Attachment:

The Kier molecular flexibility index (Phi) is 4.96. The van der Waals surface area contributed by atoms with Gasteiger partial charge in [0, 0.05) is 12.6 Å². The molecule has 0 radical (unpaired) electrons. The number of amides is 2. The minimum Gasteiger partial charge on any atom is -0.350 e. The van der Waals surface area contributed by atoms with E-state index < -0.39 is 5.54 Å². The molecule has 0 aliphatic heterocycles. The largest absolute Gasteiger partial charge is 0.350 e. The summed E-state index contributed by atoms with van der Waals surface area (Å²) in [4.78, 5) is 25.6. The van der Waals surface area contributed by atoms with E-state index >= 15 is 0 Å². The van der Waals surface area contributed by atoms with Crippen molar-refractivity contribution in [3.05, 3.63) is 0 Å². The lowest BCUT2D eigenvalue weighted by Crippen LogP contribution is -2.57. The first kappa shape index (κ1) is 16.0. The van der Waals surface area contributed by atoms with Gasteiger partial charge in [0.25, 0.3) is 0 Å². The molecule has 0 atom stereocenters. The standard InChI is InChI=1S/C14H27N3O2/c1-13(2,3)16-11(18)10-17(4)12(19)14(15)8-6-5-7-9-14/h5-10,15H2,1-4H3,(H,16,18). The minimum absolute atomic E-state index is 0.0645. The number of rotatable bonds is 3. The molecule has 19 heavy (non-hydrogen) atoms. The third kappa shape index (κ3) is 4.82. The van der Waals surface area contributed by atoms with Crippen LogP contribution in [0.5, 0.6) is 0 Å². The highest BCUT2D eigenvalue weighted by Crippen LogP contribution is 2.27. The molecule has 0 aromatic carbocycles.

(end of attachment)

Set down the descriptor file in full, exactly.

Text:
The Kier molecular flexibility index (Phi) is 4.96. The van der Waals surface area contributed by atoms with Gasteiger partial charge in [0, 0.05) is 12.6 Å². The molecule has 0 radical (unpaired) electrons. The number of amides is 2. The minimum Gasteiger partial charge on any atom is -0.350 e. The van der Waals surface area contributed by atoms with E-state index < -0.39 is 5.54 Å². The molecule has 0 aliphatic heterocycles. The largest absolute Gasteiger partial charge is 0.350 e. The summed E-state index contributed by atoms with van der Waals surface area (Å²) in [4.78, 5) is 25.6. The van der Waals surface area contributed by atoms with E-state index >= 15 is 0 Å². The van der Waals surface area contributed by atoms with Crippen molar-refractivity contribution in [3.05, 3.63) is 0 Å². The lowest BCUT2D eigenvalue weighted by Crippen LogP contribution is -2.57. The first kappa shape index (κ1) is 16.0. The van der Waals surface area contributed by atoms with Gasteiger partial charge in [0.25, 0.3) is 0 Å². The molecule has 0 atom stereocenters. The standard InChI is InChI=1S/C14H27N3O2/c1-13(2,3)16-11(18)10-17(4)12(19)14(15)8-6-5-7-9-14/h5-10,15H2,1-4H3,(H,16,18). The minimum absolute atomic E-state index is 0.0645. The number of rotatable bonds is 3. The molecule has 19 heavy (non-hydrogen) atoms. The third kappa shape index (κ3) is 4.82. The van der Waals surface area contributed by atoms with Crippen LogP contribution in [0.5, 0.6) is 0 Å². The highest BCUT2D eigenvalue weighted by Crippen LogP contribution is 2.27. The molecule has 0 aromatic carbocycles.